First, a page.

MONTREAL - Canada's big guns threw cold water on Qatar's bid to lure away the International Civil Aviation Organization on Friday, ripping the Middle Eastern nation's blistering year-round heat.
Qatar has begun to woo the United Nations agency to get it to move its Montreal headquarters to Doha, with one of the country's main complaints focusing on the city's bone-chilling winters.
Canada's weather riposte came on Friday when Foreign Affairs Minister John Baird and Quebec cabinet minister Jean-Francois Lisee held a news conference with Montreal Mayor Michael Applebaum to announce a common front against the Qatari bid.
"For my part, I prefer by far to have four seasons instead of an excruciating and humid temperature of more than 40 degrees — 12 months a year," said Baird.
Lisee also alluded to the Middle Eastern climate.
"If we have to compare between snow and sand, all the representatives who have families here know that children can make snowmen, but it's very difficult to make sandmen," said the international affairs minister and the minister responsible for the Montreal region.
"Winter is something that you can enjoy and it doesn't last all year — when you look at the heat in Doha all year."
The Parti Quebecois minister, who is also responsible for the Montreal region, later explained his comment by saying he always makes jokes to de-dramatize a situation.
"But the fact that we are all here, all three, shows the seriousness with which we approach the situation," Lisee added.
Prime Minister Stephen Harper also weighed in on the ICAO tug-of-war, saying he doesn't think a strong case can be made to move the civil aviation authority out of Montreal.
"It's been based in Montreal for a very long time," Harper told a news conference in Quebec City. "Montreal, Quebec, Canada have been very good hosts from everything I understand.
"I'm certainly not aware of any serious complaints about how we host the organization. Montreal's a sophisticated city that is a hub of the aerospace industry around the world.
"There is absolutely no reasonable case to move the centre out of Montreal."
The Qatari bid, meanwhile, is seen by government critics as being politically motivated and a reflection of Canada's pro-Israel policy in the Middle East.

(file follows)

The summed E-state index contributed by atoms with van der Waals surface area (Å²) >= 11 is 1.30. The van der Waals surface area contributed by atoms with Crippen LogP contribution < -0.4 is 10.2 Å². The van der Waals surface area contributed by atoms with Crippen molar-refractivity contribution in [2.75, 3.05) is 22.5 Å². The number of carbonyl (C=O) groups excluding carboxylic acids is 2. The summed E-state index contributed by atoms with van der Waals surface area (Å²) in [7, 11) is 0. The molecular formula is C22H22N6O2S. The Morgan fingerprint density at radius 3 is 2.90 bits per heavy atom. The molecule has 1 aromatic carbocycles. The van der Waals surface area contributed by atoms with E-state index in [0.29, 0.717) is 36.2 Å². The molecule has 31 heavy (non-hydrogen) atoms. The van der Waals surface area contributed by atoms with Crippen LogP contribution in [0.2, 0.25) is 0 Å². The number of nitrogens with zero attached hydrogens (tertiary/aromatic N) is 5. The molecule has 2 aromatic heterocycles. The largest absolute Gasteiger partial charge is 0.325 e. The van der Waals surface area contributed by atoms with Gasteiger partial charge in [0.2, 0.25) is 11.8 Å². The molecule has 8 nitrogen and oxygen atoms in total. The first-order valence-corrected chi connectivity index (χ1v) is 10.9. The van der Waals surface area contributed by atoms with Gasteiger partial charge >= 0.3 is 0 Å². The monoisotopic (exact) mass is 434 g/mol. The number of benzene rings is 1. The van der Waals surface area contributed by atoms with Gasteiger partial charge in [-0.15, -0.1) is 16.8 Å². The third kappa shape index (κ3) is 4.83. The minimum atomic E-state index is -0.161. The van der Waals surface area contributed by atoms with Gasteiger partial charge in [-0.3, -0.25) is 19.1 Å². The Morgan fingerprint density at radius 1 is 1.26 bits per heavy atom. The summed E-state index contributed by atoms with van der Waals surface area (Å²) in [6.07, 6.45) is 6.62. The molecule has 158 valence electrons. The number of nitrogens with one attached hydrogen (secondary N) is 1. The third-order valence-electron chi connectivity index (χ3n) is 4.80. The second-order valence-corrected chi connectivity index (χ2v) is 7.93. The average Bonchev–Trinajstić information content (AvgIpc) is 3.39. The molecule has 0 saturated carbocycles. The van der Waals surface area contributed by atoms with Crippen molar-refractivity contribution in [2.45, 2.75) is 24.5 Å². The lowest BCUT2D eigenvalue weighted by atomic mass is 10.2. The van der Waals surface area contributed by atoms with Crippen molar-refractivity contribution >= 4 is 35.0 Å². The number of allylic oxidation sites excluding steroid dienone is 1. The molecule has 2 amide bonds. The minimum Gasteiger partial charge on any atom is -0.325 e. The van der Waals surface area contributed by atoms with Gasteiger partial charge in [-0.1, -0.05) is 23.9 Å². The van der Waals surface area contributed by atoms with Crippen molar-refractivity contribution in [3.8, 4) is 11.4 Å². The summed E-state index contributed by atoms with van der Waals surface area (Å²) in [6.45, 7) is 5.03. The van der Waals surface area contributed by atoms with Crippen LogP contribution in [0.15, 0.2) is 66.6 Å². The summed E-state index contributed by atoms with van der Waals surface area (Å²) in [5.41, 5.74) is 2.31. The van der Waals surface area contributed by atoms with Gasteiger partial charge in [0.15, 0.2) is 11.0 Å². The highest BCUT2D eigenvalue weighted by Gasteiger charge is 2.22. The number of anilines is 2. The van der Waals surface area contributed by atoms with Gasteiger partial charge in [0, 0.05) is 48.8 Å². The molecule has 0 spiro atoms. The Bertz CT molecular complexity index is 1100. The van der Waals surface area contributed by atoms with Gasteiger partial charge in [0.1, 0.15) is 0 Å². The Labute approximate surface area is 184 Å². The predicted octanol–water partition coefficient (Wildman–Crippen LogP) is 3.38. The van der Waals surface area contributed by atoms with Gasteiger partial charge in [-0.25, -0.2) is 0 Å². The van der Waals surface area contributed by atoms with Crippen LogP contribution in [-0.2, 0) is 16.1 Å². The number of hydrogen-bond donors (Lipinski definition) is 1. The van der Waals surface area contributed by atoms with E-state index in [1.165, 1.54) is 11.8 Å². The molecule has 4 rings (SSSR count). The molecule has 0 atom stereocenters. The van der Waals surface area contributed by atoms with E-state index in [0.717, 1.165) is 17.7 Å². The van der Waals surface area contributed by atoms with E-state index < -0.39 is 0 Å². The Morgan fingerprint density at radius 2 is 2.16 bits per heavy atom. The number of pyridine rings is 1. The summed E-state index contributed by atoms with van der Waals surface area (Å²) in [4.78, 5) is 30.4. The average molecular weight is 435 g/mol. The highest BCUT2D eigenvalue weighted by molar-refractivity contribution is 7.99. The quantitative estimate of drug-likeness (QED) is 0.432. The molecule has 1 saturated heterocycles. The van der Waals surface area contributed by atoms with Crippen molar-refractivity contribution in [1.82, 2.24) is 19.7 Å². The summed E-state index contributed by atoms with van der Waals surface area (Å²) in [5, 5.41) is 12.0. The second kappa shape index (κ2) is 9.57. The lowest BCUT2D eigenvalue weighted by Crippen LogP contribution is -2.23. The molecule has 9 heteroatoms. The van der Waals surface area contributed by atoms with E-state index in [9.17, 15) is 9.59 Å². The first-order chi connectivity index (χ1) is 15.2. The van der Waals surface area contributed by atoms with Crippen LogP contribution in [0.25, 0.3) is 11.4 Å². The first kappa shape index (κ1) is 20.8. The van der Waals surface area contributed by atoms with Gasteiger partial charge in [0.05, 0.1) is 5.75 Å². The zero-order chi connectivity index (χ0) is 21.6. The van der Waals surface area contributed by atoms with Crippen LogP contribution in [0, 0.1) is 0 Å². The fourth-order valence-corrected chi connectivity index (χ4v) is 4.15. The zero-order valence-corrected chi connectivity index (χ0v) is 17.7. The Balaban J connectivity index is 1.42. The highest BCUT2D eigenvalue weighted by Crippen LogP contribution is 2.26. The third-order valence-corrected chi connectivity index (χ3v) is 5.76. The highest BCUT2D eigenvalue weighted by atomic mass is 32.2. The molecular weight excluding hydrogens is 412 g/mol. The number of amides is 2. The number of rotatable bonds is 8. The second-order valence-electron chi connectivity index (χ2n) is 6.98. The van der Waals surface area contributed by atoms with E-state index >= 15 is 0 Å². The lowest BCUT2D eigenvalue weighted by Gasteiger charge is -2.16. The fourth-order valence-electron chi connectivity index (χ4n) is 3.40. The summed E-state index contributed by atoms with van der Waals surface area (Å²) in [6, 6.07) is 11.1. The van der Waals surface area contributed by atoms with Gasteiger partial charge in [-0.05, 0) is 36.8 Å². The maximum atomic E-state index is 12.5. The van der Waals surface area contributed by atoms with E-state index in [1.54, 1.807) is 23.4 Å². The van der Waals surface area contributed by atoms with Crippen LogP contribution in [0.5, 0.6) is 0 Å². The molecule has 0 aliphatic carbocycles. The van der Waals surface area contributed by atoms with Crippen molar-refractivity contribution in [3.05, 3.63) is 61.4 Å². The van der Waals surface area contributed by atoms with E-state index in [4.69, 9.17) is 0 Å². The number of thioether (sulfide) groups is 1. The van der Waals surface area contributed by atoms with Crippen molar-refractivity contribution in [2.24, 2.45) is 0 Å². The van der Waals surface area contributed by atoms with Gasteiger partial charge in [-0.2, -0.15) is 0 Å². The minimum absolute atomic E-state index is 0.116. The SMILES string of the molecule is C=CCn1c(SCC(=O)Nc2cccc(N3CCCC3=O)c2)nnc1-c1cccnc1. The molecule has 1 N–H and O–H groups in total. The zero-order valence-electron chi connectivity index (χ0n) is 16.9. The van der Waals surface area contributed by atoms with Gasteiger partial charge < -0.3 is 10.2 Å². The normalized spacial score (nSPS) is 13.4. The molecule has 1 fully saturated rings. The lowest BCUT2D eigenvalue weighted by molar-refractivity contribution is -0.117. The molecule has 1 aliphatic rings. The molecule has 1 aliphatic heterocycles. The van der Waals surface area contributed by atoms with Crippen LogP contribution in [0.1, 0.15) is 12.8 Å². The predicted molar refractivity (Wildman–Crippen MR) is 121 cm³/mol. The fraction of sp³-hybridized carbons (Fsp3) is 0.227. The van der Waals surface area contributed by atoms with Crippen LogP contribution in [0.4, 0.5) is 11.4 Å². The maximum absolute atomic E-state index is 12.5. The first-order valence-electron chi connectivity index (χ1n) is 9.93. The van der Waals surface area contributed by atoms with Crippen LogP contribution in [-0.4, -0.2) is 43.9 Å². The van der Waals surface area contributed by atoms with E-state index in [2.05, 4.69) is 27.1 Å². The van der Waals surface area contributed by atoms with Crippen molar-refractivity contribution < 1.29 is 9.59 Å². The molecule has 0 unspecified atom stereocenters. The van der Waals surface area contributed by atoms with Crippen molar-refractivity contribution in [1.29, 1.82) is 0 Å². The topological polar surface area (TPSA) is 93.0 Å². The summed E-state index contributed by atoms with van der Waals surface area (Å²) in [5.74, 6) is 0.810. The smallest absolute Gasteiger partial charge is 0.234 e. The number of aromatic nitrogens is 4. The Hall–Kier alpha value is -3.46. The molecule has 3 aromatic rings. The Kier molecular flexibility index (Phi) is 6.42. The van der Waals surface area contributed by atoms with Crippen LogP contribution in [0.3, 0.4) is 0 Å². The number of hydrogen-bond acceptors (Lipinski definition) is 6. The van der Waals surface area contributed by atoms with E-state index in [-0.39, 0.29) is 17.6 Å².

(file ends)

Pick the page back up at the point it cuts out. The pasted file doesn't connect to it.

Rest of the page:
But Baird characterized Canada's relationship with the Arab world as "excellent."
"I've visited the Arab world eight times (in 10 years) and I've been warmly received wherever I've gone," he said.
The rift between Canada and some Arab states extends to issues beyond Israel. The two sides have only just started to patch up holes in their relationship that were the result of long-standing aviation issues.
Both Qatar and the United Arab Emirates have been lobbying Canada vigorously for more landing rights for their airlines, only to see their efforts continually blocked by domestic airlines.
Baird said any strategy by Qatar to use the ICAO issue to pressure Ottawa on landing rights won't fly.
"I'd just be charitable and say that request is on hold while we put all of our energy into Montreal," he added.
Baird pointed out that Qatar is offering a lot of cash to lure the agency to Doha, but said that shouldn't be a factor.
"Qatar is a small country with a very small population with a lot of money and they want to build a world-class city," he said. "We're so fortunate that in Canada, in Montreal, in Quebec, we already have a great world-class city."
Canada also received a vote of confidence from its neighbour to the south.
"The U.S. sees no reason to move ICAO out of Montreal and would not support such a proposal," David Jacobson, the U.S. ambassador to Canada, said through a spokesman Friday.
Canada has played host to ICAO since the 1940s. Its current headquarters were built in the 1990s at a cost of $100 million.
Losing ICAO would be a financial and political blow for Canada.
Montreal is the hub of Canada's aviation industry, and its international reputation as a major player is reflected in the ICAO's longtime residency.
The organization also feeds the city's economy; it employs 534 staff and says it generates some $119 million annually and 1,200 direct and indirect jobs.
The economic impact on the city is contained in a study published last year using data from 2010-2011.
A vote on whether to move the headquarters to Qatar will be held in September. If at least 60 per cent of ICAO's 191 member states sign off on the transfer, it would take effect in 2016.
— With files from Andy Blatchford in Quebec City
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